A Brief History of Zucchini Cake

Florida is a great place to live because I can grow vegetables all year long. I’ve got beautiful tomatoes, lettuce, peppers, and herbs available at my fingertips, yet for some reason, I cannot grow zucchini. But, when I lived up north, zucchini was the plague of every backyard farmer.

Shopping bags full of overgrown zucchini were left on my doorstep by a neighbor after ringing the doorbell and running away. This is considered the cruelest of pranks played on the unwary in the Northern states when our gardens are overflowing with the pithy, green monsters. Alas, now that I live in Florida, I’m lacking the gardening skills needed to grow zucchini. You’d think this would be a blessing, but how I miss the challenge of using up zucchini in creative ways, so not a single squash goes uneaten or unloved.

There are several zucchini festivals held throughout the country where zucchini is considered the king of all vegetables, and festival-goers are known to dress their zucchini in cute outfits for a zuke fashion show, or attach wheels to them and race them down Main Street. I, however, prefer to turn them into relishes, pickles, pancakes, quiches, and even low-carb hash browns. Larger varieties can be stuffed like peppers, and with a special gizmo called a spiral slicer, you can even make spaghetti with your zucchini.

I discovered that the growing season for zucchini in Florida is not the same as the north. It prefers to be planted in September and October, or January and February. But it makes no difference to me what time of year zucchini is at its peak, as my cyclical cravings and planting charts cannot seem to come together. At one point I talked to one of the farmers at the farmers market, wondering why I can’t grow zucchini here, and his answer is “Bees. You need more bees.” Zucchini should one of the easiest vegetables to cultivate in temperate climates, but in parts of Florida where many of us live in mosquito spray districts, the flower cannot be pollinated properly. So when I need zucchini, I buy them at my local farmers market.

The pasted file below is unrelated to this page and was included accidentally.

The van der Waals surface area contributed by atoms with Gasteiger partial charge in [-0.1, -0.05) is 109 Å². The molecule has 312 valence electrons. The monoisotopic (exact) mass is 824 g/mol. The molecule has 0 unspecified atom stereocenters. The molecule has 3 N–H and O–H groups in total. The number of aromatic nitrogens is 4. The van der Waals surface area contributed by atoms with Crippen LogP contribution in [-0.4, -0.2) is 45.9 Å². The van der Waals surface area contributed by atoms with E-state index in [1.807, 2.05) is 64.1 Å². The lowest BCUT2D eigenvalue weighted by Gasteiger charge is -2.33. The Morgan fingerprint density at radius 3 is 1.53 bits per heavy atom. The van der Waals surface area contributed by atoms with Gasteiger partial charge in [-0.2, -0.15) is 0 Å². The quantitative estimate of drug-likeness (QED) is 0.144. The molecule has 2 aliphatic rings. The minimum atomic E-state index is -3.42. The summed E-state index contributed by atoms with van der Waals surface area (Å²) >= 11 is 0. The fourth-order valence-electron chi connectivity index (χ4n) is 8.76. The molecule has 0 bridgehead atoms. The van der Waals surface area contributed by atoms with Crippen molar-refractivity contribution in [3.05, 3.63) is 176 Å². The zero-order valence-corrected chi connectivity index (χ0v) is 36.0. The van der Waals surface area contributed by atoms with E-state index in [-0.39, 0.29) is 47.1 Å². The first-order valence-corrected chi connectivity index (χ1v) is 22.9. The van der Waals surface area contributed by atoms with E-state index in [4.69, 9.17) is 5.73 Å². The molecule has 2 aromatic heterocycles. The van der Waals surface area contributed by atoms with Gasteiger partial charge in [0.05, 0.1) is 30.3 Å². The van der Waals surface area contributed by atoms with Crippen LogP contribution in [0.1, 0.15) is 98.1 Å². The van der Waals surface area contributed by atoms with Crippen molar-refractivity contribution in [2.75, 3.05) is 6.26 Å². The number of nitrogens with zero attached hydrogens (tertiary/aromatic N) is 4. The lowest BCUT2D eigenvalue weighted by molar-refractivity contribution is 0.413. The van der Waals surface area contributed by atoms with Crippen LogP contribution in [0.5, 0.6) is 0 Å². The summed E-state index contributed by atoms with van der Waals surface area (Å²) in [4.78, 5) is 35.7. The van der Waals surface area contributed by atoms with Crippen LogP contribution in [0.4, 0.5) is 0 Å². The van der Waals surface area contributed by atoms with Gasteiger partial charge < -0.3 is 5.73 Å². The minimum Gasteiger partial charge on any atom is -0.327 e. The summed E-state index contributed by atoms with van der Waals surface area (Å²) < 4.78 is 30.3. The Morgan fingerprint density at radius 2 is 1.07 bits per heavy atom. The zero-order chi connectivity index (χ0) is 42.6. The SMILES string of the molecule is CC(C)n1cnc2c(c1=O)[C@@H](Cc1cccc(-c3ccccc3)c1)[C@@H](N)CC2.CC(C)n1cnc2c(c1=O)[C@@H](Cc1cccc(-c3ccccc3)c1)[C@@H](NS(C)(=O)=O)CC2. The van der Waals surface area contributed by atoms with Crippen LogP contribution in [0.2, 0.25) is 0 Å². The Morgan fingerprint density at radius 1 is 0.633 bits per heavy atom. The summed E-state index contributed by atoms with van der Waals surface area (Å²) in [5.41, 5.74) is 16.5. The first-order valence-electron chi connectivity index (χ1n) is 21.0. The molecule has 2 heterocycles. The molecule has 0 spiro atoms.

It seems absurd to spend money on zucchini, yet I must have them. My favorite thing to make with fresh zucchini is zucchini cake – it’s dense and moist, speckled with green, and dotted with golden raisins. The icing is made of goat cheese and cream cheese, and the sides of the cake are covered with chopped pecans. This cake will feed at least a dozen or more zucchini-loving guests, and at about 1,800 calories per slice, you might opt not to eat any dinner that night, and just eat cake.

The cake recipe I like to use is a handwritten scribble on a scrap of lined paper that I’ve coveted for years, and I have no idea where it came from. But it’s a basic carrot cake recipe where I will substitute zucchini for the grated carrots. It’s a no-fail recipe – seems no matter how you throw the ingredients together, it always comes out perfect. And you only need about three or four small zucchini to make this cake, but I always buy three or four baskets. Why so much, you ask? To leave some on my neighbor’s doorstep, of course!

(A portion of this story originally appeared in Jacksonville Magazine.)

Music credit: Once Tomorrow (Instrumental Version) by Josh Woodward is used under CC BY 3.0.


One thought on “A Brief History of Zucchini Cake

  1. I think you mean 1,800 kilojoules per slice, not 1,800 calories! An ideal daily caloric intake for a woman is about 2,000 calories.

    A 100 gram slice of carrot cake with cream cheese frosting is only about 335-400 calories (1400 -1710 kilojoules), so I can’t imagine a zucchini cake being much higher.


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